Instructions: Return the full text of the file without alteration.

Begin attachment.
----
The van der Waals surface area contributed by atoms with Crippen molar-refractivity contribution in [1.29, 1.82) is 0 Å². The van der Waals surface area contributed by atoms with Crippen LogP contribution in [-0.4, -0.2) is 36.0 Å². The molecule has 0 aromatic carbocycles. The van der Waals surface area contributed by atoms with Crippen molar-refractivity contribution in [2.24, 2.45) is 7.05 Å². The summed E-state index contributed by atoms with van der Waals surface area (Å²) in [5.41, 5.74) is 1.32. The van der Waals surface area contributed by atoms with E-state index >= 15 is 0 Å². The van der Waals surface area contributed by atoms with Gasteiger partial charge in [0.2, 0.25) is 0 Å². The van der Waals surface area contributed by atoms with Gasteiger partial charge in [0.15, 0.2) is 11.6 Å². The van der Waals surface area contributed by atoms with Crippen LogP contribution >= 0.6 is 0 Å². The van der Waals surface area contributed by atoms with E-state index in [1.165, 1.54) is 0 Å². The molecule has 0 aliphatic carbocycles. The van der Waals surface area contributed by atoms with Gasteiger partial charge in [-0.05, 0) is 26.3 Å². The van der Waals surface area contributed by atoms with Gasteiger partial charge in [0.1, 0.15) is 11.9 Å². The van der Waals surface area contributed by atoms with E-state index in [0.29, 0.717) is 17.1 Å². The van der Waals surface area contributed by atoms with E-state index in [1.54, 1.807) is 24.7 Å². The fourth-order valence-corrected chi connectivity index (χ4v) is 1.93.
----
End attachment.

The van der Waals surface area contributed by atoms with Crippen molar-refractivity contribution in [1.29, 1.82) is 0 Å². The van der Waals surface area contributed by atoms with Crippen LogP contribution in [-0.4, -0.2) is 36.0 Å². The molecule has 0 aromatic carbocycles. The van der Waals surface area contributed by atoms with Crippen molar-refractivity contribution in [2.24, 2.45) is 7.05 Å². The summed E-state index contributed by atoms with van der Waals surface area (Å²) in [5.41, 5.74) is 1.32. The van der Waals surface area contributed by atoms with E-state index >= 15 is 0 Å². The van der Waals surface area contributed by atoms with Gasteiger partial charge in [0.2, 0.25) is 0 Å². The van der Waals surface area contributed by atoms with Gasteiger partial charge in [0.15, 0.2) is 11.6 Å². The van der Waals surface area contributed by atoms with Crippen LogP contribution >= 0.6 is 0 Å². The van der Waals surface area contributed by atoms with E-state index in [1.165, 1.54) is 0 Å². The molecule has 0 aliphatic carbocycles. The van der Waals surface area contributed by atoms with Gasteiger partial charge in [-0.05, 0) is 26.3 Å². The van der Waals surface area contributed by atoms with Gasteiger partial charge in [0.1, 0.15) is 11.9 Å². The van der Waals surface area contributed by atoms with E-state index in [0.29, 0.717) is 17.1 Å². The van der Waals surface area contributed by atoms with E-state index in [1.54, 1.807) is 24.7 Å². The fourth-order valence-corrected chi connectivity index (χ4v) is 1.93.